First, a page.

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Durham University

Department of Geography

Departmental Research Projects

Publication details

Grant, G.R., Sefton, J.P., Patterson, M.O., Naish, T.R., Dunbar, G.B., Hayward, B.W., Morgans, H.E.G., Alloway, B.V., Seward, D., Tapia, C.A., Prebble, J.G., Kamp, P.J.J., McKay, R., Ohneiser, C. & Turner, G.M. Mid- to late Pliocene (3.3–2.6 Ma) global sea-level fluctuations recorded on a continental shelf transect, Whanganui Basin, New Zealand. Quaternary Science Reviews. 2018;201:241-260.

Author(s) from Durham

Abstract

We present a ∼900 m-thick, mid- (3.3–3.0 Ma) to late Pliocene (3.0–2.6 Ma), shallow-marine, cyclical sedimentary succession from Whanganui Basin, New Zealand that identifies paleobathymetric changes, during a warmer-than-present interval of Earth history, relevant to future climate change. Our approach applies lithofacies, sequence stratigraphy and benthic foraminiferal analyses to two continuously-cored drillholes integrated with new and existing outcrop studies. We construct a depositional model of orbitally-paced, global sea-level changes on a wave-graded continental shelf. Unlike many previous studies, these shelf sediments were not eroded during sea-level lowstands and thus provide the potential to reconstruct the full amplitude of glacial-interglacial sea-level change. Paleobathymetric interpretations are underpinned by analysis of extant benthic foraminiferal census data and a statistical correlation with the distribution of modern taxa. In general, water depths derived from foraminiferal Modern Analogue Technique (MAT), are consistent with variability recorded by lithofacies.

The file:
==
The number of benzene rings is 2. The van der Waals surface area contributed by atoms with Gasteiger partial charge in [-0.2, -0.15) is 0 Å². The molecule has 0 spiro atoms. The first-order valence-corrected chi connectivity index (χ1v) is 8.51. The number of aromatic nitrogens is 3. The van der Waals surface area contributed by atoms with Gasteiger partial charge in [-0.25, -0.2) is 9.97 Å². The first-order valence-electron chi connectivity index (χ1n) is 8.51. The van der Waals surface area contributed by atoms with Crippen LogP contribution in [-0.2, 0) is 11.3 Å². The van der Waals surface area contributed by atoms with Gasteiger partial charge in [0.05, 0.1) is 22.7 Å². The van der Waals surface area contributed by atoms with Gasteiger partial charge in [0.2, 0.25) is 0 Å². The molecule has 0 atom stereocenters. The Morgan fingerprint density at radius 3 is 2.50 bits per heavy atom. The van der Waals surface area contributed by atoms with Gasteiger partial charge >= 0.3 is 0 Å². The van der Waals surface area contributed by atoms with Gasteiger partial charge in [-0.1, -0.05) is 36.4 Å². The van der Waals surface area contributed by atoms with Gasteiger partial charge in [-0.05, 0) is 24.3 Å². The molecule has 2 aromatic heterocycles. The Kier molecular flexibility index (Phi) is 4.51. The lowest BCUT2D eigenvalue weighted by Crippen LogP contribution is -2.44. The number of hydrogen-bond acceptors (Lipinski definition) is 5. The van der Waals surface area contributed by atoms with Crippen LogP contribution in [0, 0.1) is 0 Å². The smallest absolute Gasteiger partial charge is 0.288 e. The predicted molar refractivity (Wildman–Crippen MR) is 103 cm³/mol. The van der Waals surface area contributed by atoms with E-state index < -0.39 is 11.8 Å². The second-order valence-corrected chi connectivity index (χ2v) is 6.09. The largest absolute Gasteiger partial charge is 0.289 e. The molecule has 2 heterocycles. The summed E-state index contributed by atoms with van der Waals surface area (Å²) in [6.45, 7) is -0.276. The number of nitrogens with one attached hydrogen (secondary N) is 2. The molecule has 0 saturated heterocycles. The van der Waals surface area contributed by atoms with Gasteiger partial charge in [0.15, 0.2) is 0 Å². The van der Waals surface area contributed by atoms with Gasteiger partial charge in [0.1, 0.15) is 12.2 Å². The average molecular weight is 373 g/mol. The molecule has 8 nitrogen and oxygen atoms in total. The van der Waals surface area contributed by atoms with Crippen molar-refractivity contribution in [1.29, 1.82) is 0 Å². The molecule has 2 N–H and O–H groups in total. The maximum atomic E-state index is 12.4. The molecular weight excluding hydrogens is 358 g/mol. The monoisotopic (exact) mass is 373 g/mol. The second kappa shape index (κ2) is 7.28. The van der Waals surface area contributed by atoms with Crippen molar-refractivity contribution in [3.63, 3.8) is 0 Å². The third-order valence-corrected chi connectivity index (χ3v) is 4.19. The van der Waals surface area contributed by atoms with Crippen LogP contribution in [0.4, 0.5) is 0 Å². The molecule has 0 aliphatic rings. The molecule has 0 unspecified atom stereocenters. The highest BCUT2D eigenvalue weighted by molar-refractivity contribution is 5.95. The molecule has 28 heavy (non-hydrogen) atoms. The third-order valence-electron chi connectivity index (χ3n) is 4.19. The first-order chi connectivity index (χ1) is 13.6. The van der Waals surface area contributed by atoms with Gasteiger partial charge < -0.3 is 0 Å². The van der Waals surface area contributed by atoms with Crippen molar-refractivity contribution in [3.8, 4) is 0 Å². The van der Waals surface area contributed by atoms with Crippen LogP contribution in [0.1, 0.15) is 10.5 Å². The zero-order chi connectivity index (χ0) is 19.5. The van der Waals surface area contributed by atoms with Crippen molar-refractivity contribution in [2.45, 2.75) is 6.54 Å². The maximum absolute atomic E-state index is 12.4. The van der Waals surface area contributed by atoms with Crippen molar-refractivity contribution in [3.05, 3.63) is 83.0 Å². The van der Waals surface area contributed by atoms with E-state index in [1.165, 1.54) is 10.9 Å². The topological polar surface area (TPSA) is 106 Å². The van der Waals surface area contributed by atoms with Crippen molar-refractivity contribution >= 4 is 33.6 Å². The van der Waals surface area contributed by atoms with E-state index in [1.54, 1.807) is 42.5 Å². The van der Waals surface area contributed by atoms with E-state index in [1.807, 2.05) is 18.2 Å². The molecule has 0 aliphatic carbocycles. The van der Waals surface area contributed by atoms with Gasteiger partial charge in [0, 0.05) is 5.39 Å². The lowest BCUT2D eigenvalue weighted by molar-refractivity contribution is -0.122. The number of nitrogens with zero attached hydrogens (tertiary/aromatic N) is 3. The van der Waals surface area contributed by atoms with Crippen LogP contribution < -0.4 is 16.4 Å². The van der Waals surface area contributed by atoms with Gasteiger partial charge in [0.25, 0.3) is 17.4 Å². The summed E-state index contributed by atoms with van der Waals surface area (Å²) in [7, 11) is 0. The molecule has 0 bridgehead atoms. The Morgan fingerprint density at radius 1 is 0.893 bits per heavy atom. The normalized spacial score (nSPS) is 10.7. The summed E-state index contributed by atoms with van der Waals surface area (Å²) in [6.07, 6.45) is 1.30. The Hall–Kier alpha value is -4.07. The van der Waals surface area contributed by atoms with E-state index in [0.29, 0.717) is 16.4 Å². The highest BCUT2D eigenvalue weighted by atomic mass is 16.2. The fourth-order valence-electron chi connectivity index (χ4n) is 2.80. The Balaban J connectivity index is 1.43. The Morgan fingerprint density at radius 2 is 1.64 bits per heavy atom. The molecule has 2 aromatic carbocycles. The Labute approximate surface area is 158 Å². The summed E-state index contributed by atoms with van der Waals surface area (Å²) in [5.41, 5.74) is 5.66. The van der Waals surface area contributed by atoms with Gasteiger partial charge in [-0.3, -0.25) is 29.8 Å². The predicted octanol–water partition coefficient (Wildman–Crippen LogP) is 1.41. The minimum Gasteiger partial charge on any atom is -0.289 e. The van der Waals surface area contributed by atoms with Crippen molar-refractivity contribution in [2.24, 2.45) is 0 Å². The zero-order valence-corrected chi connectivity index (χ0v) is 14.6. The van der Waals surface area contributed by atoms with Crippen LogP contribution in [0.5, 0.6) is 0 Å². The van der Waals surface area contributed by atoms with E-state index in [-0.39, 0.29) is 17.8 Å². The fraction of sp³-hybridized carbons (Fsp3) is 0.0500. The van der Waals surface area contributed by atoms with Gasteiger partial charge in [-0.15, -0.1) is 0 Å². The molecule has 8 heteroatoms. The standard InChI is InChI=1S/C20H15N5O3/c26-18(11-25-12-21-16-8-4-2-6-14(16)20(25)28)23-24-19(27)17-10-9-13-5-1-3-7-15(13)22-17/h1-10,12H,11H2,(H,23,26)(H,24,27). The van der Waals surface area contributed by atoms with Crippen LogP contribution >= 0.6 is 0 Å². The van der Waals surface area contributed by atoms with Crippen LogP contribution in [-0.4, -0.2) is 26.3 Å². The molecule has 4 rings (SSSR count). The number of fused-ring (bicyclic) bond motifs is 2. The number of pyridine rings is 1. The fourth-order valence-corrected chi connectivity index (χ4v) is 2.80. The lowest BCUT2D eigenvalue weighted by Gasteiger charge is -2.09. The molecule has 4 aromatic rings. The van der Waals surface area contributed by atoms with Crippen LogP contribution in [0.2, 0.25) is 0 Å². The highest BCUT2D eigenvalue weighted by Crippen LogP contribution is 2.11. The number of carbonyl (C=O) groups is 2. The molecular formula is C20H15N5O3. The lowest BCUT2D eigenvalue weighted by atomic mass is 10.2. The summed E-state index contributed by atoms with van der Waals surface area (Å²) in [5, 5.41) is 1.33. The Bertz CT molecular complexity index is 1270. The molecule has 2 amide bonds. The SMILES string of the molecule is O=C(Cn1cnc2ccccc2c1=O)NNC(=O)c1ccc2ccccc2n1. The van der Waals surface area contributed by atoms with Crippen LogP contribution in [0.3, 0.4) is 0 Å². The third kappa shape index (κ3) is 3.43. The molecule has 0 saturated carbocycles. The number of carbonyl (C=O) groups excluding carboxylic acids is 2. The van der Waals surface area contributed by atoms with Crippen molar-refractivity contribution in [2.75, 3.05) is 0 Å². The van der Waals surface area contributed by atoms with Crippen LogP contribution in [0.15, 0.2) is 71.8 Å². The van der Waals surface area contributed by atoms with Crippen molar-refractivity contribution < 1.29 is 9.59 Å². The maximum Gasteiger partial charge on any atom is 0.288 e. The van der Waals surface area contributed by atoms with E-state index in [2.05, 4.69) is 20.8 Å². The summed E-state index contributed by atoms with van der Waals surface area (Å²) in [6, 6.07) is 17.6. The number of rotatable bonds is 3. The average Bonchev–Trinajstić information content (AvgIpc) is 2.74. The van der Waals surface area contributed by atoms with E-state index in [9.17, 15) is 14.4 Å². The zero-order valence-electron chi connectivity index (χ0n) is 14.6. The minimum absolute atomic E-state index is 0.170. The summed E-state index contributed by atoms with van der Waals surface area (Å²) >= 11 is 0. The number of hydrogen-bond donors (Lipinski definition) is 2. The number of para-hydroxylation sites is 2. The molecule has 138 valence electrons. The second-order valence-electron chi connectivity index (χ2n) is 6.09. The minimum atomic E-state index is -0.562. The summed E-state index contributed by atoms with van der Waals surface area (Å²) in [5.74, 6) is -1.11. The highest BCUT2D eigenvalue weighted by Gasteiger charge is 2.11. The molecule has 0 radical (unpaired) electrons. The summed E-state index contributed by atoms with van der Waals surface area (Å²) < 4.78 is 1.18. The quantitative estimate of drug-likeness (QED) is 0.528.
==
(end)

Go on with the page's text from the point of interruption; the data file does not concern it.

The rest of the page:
The inferred sea-level cycles co-vary with a qualitative climate record reconstructed from a census of extant pollen and spores, and a modern temperature relationship. A high-resolution age model is established using magnetostratigraphy constrained by biostratigraphy, and the dating and correlation of tephra. This integrated chronostratigraphy allows the recognition of 23 individual sedimentary cycles, that are correlated across the paleo-shelf and a possible “one-to-one” relationship is made to deep-ocean benthic oxygen isotope (δ18O) records. In general water depth changes were paced by ∼20 kyr duration between 3.3 and 3.0 Ma, after which cycle duration is ∼40 kyr during the late Pliocene (3.0–2.6 Ma). This record provides a future opportunity to evaluate the amplitude and frequency of global, Pliocene glacio-eustatic sea-level change, independent of the global benthic δ18O record.

Department of Geography